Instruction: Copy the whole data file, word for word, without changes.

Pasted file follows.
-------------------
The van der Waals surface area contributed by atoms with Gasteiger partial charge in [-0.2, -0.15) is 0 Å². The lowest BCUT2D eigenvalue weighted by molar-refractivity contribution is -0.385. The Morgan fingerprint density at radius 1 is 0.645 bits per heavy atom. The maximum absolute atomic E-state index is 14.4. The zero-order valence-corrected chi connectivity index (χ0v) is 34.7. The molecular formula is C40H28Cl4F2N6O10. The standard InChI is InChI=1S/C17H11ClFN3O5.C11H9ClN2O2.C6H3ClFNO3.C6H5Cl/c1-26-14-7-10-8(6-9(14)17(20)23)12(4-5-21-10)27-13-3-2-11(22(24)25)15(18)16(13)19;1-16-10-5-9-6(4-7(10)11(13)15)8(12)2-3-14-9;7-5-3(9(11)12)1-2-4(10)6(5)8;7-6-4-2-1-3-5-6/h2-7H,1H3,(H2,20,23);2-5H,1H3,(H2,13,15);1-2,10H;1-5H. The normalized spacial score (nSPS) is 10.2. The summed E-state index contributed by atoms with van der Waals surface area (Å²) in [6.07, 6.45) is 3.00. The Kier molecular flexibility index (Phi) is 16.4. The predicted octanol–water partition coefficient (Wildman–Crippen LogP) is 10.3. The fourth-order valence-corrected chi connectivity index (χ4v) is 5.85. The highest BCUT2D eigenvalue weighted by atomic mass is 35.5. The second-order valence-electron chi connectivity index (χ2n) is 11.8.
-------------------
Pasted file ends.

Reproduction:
The van der Waals surface area contributed by atoms with Gasteiger partial charge in [-0.2, -0.15) is 0 Å². The lowest BCUT2D eigenvalue weighted by molar-refractivity contribution is -0.385. The Morgan fingerprint density at radius 1 is 0.645 bits per heavy atom. The maximum absolute atomic E-state index is 14.4. The zero-order valence-corrected chi connectivity index (χ0v) is 34.7. The molecular formula is C40H28Cl4F2N6O10. The standard InChI is InChI=1S/C17H11ClFN3O5.C11H9ClN2O2.C6H3ClFNO3.C6H5Cl/c1-26-14-7-10-8(6-9(14)17(20)23)12(4-5-21-10)27-13-3-2-11(22(24)25)15(18)16(13)19;1-16-10-5-9-6(4-7(10)11(13)15)8(12)2-3-14-9;7-5-3(9(11)12)1-2-4(10)6(5)8;7-6-4-2-1-3-5-6/h2-7H,1H3,(H2,20,23);2-5H,1H3,(H2,13,15);1-2,10H;1-5H. The normalized spacial score (nSPS) is 10.2. The summed E-state index contributed by atoms with van der Waals surface area (Å²) in [6.07, 6.45) is 3.00. The Kier molecular flexibility index (Phi) is 16.4. The predicted octanol–water partition coefficient (Wildman–Crippen LogP) is 10.3. The fourth-order valence-corrected chi connectivity index (χ4v) is 5.85. The highest BCUT2D eigenvalue weighted by atomic mass is 35.5. The second-order valence-electron chi connectivity index (χ2n) is 11.8.